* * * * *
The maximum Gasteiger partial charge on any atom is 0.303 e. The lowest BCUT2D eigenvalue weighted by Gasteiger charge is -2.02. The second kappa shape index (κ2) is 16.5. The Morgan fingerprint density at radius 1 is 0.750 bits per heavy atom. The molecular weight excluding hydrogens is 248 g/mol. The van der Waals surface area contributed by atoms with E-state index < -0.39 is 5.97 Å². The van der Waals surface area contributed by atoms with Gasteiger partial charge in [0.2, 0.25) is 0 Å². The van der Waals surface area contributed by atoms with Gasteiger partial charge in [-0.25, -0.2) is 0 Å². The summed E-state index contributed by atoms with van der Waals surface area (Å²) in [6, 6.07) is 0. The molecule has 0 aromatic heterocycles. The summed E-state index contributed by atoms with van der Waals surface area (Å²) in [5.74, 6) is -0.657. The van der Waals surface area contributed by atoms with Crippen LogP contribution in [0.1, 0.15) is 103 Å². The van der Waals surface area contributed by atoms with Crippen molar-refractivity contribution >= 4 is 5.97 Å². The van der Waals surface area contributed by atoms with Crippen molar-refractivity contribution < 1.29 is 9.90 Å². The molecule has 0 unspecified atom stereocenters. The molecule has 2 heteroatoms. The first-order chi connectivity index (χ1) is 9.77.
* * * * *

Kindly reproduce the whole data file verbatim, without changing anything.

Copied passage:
The maximum Gasteiger partial charge on any atom is 0.303 e. The lowest BCUT2D eigenvalue weighted by Gasteiger charge is -2.02. The second kappa shape index (κ2) is 16.5. The Morgan fingerprint density at radius 1 is 0.750 bits per heavy atom. The molecular weight excluding hydrogens is 248 g/mol. The van der Waals surface area contributed by atoms with E-state index < -0.39 is 5.97 Å². The van der Waals surface area contributed by atoms with Gasteiger partial charge in [0.2, 0.25) is 0 Å². The van der Waals surface area contributed by atoms with Gasteiger partial charge in [-0.25, -0.2) is 0 Å². The summed E-state index contributed by atoms with van der Waals surface area (Å²) in [6, 6.07) is 0. The molecule has 0 aromatic heterocycles. The summed E-state index contributed by atoms with van der Waals surface area (Å²) in [5.74, 6) is -0.657. The van der Waals surface area contributed by atoms with Crippen LogP contribution in [0.1, 0.15) is 103 Å². The van der Waals surface area contributed by atoms with Crippen molar-refractivity contribution >= 4 is 5.97 Å². The van der Waals surface area contributed by atoms with Crippen molar-refractivity contribution < 1.29 is 9.90 Å². The molecule has 0 unspecified atom stereocenters. The molecule has 2 heteroatoms. The first-order chi connectivity index (χ1) is 9.77.